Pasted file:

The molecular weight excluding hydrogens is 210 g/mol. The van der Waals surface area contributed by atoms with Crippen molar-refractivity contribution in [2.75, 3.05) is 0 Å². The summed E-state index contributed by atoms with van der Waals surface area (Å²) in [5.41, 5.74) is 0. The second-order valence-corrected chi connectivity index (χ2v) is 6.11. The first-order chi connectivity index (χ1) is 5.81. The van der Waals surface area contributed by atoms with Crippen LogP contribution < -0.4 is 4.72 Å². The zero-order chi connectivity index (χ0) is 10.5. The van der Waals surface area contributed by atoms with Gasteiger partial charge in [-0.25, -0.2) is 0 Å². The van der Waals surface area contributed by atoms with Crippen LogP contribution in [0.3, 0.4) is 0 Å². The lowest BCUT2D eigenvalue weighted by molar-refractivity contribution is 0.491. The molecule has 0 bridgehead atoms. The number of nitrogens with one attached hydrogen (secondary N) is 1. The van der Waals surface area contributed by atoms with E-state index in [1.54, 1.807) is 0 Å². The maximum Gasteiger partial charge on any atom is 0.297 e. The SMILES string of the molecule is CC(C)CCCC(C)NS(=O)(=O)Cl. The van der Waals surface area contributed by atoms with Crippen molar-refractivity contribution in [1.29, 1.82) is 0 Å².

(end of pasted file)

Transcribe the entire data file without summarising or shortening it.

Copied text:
The molecular weight excluding hydrogens is 210 g/mol. The van der Waals surface area contributed by atoms with Crippen molar-refractivity contribution in [2.75, 3.05) is 0 Å². The summed E-state index contributed by atoms with van der Waals surface area (Å²) in [5.41, 5.74) is 0. The second-order valence-corrected chi connectivity index (χ2v) is 6.11. The first-order chi connectivity index (χ1) is 5.81. The van der Waals surface area contributed by atoms with Crippen LogP contribution < -0.4 is 4.72 Å². The zero-order chi connectivity index (χ0) is 10.5. The van der Waals surface area contributed by atoms with Gasteiger partial charge in [-0.25, -0.2) is 0 Å². The van der Waals surface area contributed by atoms with Crippen LogP contribution in [0.3, 0.4) is 0 Å². The lowest BCUT2D eigenvalue weighted by molar-refractivity contribution is 0.491. The molecule has 0 bridgehead atoms. The number of nitrogens with one attached hydrogen (secondary N) is 1. The van der Waals surface area contributed by atoms with E-state index in [1.54, 1.807) is 0 Å². The maximum Gasteiger partial charge on any atom is 0.297 e. The SMILES string of the molecule is CC(C)CCCC(C)NS(=O)(=O)Cl. The van der Waals surface area contributed by atoms with Crippen molar-refractivity contribution in [1.29, 1.82) is 0 Å².